Wrong Turn

After an opening kill scene that has absolutely no relation to the rest of the plot, save for establishing that, yes, there are killers in a horror movie — a shock, I know — I was already kind of done with Wrong Turn. Maybe it’s not cool to write a movie off based solely on a clichéd opening, but I find my tolerance for these types of movies growing less and less by the movie. And then I watched the entirety of Wrong Turn and came away with nothing. I didn’t even get an accelerated heart rate. Not a single time — at least, not from fear.

Our story, assuming you can call it that, involves Chris (Desmond Harrington) needing to get to Raleigh for 7:00, as he has an interview. The main road is closed, so after turning around and stopping at a gas station run by a hillbilly — another shock — he decides to take a back road. Distracted driving winds up with him crashing into another car, whose tires had been blown out, and leading to the entire group being stranded. Soon enough, two unimportant members are picked off by the killers, leading to the other four having to fight to survive. And by fight, I mean “continuously run away, occasionally being picked off one by one.”

The other main characters: Jessie (Eliza Dushku), who just underwent a breakup with her boyfriend; Scott (Jeremy Sisto), someone who has no defining characteristics; and Carly (Emmanuelle Chriqui), who is annoying and is the character I mostly wanted to die. She lives for too long, by the way. The four of them have to keep on the move so that the killers can’t, well, make them dead, so to speak.

The killers are mutated and deformed hillbillies, by the way. We’re basically doing The Hills Have Eyes, except in a forest. That’s … just about it. Can I go now? Is there anything more to say? I just described the movie and you can basically figure out how it all works from here. Or perhaps you can’t. Maybe I need to stay to tell you how the acting is bad, how the characters are annoying, and how there isn’t a single scary moment in the entirety of Wrong Turn.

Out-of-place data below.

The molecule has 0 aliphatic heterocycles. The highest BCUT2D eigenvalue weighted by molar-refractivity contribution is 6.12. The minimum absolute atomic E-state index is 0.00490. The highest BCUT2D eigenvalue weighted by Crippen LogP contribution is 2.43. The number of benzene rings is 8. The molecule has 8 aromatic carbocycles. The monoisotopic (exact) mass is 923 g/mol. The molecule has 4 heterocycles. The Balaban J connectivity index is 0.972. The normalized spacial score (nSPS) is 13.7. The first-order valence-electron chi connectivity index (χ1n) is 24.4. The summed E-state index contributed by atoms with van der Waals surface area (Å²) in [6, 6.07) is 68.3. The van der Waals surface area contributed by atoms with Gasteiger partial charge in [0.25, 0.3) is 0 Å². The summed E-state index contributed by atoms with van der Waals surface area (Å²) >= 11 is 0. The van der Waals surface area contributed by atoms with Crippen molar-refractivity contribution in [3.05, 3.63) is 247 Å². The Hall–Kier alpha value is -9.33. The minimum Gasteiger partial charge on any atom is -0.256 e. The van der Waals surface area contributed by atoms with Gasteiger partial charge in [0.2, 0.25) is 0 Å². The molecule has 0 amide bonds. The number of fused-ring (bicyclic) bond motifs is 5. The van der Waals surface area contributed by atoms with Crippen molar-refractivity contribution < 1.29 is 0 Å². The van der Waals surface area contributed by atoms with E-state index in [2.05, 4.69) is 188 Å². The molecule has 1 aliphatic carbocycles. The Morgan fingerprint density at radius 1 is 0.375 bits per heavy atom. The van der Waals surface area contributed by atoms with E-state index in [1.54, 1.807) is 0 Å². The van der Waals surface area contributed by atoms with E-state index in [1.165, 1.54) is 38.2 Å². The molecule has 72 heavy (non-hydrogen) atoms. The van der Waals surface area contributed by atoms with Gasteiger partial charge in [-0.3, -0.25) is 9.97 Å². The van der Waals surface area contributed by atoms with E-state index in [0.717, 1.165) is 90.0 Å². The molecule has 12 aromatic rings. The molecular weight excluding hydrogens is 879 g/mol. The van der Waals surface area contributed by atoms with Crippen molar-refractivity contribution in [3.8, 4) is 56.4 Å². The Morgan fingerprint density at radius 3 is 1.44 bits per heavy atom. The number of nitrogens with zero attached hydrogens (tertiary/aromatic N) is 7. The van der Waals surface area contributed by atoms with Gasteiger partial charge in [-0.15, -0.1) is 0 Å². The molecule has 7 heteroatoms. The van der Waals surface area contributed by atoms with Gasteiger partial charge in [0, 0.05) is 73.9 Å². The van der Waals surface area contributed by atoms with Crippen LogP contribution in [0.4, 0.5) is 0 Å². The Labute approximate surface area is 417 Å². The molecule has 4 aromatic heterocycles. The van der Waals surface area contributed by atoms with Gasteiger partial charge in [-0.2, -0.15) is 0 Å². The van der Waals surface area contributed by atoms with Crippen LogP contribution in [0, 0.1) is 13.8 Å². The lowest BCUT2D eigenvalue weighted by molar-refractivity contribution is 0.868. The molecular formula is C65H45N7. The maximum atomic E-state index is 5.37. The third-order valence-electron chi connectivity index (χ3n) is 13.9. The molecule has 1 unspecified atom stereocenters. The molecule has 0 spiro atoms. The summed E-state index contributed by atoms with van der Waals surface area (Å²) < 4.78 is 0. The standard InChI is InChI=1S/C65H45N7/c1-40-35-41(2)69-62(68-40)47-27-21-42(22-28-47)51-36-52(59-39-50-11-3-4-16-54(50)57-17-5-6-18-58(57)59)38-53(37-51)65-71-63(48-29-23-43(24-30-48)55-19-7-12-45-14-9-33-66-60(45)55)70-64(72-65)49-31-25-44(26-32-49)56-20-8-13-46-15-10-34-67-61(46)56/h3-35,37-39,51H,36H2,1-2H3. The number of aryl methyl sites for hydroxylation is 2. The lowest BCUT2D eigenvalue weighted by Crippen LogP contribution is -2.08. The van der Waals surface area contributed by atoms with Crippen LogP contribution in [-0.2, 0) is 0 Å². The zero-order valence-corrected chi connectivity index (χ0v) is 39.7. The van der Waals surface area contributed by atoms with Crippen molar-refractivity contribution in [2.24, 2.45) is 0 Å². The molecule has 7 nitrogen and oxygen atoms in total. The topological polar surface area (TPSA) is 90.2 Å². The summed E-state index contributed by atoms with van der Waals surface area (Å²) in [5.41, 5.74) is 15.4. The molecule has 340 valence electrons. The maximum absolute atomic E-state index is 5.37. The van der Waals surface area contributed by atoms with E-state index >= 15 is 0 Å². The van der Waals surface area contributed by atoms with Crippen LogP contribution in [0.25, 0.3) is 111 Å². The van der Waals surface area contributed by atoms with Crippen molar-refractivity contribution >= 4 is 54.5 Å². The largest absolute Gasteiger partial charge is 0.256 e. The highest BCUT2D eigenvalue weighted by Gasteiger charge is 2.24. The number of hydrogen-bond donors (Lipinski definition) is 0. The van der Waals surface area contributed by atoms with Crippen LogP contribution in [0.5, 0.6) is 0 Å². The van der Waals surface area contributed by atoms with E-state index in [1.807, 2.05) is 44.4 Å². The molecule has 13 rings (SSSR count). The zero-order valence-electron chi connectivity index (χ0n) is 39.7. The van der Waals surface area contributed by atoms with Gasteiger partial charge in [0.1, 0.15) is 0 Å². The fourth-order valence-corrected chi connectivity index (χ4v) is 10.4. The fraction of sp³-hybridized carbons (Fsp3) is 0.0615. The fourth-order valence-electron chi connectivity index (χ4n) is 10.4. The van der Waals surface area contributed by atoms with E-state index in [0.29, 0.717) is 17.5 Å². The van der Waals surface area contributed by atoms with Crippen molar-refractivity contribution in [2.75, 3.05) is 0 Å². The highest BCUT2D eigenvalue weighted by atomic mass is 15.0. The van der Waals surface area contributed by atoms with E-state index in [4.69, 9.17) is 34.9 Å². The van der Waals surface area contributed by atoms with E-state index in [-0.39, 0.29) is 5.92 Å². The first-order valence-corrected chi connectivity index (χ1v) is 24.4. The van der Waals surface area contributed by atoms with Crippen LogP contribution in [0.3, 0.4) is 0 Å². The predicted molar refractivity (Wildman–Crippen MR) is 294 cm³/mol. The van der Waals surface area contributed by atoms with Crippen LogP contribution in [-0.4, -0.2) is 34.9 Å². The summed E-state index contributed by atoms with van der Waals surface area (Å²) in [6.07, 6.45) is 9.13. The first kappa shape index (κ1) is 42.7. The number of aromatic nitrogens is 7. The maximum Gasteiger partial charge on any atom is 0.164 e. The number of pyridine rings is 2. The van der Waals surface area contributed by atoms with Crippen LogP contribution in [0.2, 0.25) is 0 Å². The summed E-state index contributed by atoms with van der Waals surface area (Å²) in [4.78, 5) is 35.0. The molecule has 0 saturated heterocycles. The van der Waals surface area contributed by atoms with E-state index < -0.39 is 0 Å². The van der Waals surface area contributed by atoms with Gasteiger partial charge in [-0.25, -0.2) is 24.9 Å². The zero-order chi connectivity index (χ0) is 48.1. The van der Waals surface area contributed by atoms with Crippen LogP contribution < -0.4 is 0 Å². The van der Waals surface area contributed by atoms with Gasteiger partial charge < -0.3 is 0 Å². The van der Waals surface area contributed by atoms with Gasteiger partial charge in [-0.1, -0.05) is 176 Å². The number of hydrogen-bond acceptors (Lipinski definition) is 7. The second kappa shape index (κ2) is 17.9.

Except now I’ve just done that, so what else can I say? Well, I’ll reinforce how un-scary Wrong Turn is. Looking back, I can’t think of a single scene that filled me with dread, or made me fearful that someone was going to die. It’s not even suspenseful. My heart rate remained at a resting level throughout the entirety of the film. Maybe I got a little excited after Carly died, but that’s most certainly not the film’s intention; I was acting completely the opposite of how Wrong Turn hoped I would.

It does try to generate some sort of atmosphere, one which should leave us with the potential to jump at every turn, but then it doesn’t capitalize on it at all. I’m not saying it needed more jump scares — one of the things I appreciated about it was that it wasn’t peppered with jump scares — but it certainly needed something. Was it scarier killers? No, they’re fine. Maybe it was making them seem more like a threat. Even when they kill people, it all feels very pedestrian.

If there’s one thing that is really good in Wrong Turn, it’s the makeup applied to the killers to make them look deformed. Whoever was in charge of turning these otherwise normal-looking people into … what they look like in this film should be given a raise. These types of things are often overlooked, but it wasn’t the look that the killers had that made them less than menacing; it was the way that the filmmakers used them.

Wrong Turn is a very unoriginal and not particularly enjoyable horror movie. It reminds me a lot of The Hills Have Eyes, except that it takes place in a forest and it’s not the least bit scary. The only time it got even a little bit thrilling was when its annoying characters were getting killed off — and that’s not intentional on the filmmaker’s part. The only positive I have to say about Wrong Turn is that the makeup was quite effective at turning ordinary people into deformed mutants. It’s too bad the filmmakers didn’t use their killers to greater effect. The potential for a scary movie is here.

4 thoughts on “Wrong Turn

  1. I was angry, my parents would say “No you’re not.” If I said I was hungry, my parents said “No you’re not.” If I said I needed to cry, my parents said “No you don’t.” Are we seeing a pattern here? Now when someone asks me how I feel about anything, I literally have to stop and THINK about it. Sometimes the words and thoughts just leave my head totally and that is not an exaggeration. My therapist once said to me “You mean that quiet thing you do ISN’T about keeping things from me?!” I was like ummmmm DUH! So is this the same kind of thing?

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  2. When I originally commented I clicked the ¡°Notify me when new comments are added¡± checkbox and now each time a comment is added I get three emails with the same comment. Is there any way you can remove people from that service? See ya!

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